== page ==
THE foot is a complex piece of engineering, not always treated with the respect it deserves which can cause problems. Plantar fasciitis is a common and painful condition which can affect almost anyone.
Causes include being seriously overweight, being on one’s feet for long periods of time and over-exertion through constant running, sport or physical activity. It affects the longitudinal arch (medial aspect) of the foot which is maintained by the shape of the bones and a network of muscles, ligaments and tendons.
During walking and running this arch is compressed while the ligaments stretch and recoil releasing energy. When setting off, the weight of the body passes first through the heel, spreading over the lateral part for balance in a forward motion to the ball of the foot, and onto the big toe to complete each step. Cushioning the sole of the foot, or plantar aspect, is subcutaneous fat then skin, and within these layers is connective tissue known as fascia. Fascia surrounds and protects the bones and muscles not only of the foot but the entire body, in a continuous web. Plantar Fasciitis is the name given to inflammation or a tear in the sole of the foot anywhere from the heel to the ball.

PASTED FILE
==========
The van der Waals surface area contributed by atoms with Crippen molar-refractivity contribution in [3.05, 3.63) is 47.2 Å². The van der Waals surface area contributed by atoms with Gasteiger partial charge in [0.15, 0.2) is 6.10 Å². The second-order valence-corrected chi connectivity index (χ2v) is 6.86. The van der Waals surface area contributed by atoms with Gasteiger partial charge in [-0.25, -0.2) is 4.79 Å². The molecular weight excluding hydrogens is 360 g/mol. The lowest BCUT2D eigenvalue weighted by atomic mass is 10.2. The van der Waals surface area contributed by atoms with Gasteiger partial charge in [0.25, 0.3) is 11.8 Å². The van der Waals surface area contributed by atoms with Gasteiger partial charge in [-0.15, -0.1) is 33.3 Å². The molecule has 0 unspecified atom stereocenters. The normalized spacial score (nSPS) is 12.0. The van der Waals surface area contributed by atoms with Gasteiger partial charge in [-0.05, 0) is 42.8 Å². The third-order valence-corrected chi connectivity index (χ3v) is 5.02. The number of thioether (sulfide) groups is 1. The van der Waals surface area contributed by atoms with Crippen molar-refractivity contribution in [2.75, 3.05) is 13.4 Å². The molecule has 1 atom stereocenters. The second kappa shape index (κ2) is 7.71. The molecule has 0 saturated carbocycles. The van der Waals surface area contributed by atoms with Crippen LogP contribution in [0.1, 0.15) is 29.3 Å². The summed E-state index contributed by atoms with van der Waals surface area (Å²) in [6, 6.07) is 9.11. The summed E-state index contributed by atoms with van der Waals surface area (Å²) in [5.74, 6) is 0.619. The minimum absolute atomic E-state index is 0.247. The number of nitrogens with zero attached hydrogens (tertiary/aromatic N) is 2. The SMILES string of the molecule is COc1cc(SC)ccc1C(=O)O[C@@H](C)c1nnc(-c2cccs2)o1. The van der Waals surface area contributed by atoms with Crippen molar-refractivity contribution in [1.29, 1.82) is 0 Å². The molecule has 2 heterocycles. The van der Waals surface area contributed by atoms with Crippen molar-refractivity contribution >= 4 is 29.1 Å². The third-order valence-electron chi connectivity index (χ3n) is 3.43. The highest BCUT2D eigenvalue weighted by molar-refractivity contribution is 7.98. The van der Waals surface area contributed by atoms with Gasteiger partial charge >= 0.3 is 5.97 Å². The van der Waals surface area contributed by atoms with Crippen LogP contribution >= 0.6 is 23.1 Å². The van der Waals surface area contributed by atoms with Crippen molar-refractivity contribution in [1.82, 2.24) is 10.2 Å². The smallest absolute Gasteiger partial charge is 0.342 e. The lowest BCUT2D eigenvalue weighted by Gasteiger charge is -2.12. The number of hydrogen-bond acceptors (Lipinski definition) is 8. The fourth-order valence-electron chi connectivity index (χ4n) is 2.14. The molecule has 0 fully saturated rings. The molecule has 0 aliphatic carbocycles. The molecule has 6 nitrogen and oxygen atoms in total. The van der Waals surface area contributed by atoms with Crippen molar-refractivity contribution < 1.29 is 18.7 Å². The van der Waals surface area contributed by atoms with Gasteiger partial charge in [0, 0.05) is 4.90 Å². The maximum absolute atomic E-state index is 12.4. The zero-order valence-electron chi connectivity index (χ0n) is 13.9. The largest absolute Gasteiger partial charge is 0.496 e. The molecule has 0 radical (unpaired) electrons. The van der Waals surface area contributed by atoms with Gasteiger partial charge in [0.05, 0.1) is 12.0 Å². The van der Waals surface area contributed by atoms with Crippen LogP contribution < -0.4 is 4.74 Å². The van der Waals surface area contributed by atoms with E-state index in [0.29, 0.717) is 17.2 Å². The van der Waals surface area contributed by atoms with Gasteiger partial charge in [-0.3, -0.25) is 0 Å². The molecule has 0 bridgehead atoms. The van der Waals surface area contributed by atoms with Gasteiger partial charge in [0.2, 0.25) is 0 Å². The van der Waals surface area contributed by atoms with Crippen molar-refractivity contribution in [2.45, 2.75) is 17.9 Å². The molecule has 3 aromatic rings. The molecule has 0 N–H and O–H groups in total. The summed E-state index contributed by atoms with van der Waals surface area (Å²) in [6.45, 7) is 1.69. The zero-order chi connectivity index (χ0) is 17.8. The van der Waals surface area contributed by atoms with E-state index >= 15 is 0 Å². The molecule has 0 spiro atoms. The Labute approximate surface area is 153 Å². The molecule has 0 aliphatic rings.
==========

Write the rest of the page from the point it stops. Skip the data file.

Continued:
What can be done? Apart from rest to allow time for the fascia to heal, which is impractical in day to day life, therapies such as the Bowen Technique have proved beneficial. Self-help remedies include the use of Bowtech Ease to massage or press over the affected area to relieve pain and strapping the foot in such a way to ‘cradle’ the heel and provide total foot support. Soaking the feet in warm water with Bexters soda crystals can ease aches and pains, and a spa-bath with massage water jets might help.
Exercises to strengthen and stretch the Achilles tendon and lower leg muscles are recommended and very importantly, those affected must try not to limp as foot muscles used for walking may then become stiff and slow the healing process. A simple exercise is to stand on the first stair with heels hanging over the edge and push downwards to stretch the calf muscles. While seated, place feet over a bottle of water or wooden roller and roll back and forth. Recovery time can be lengthy.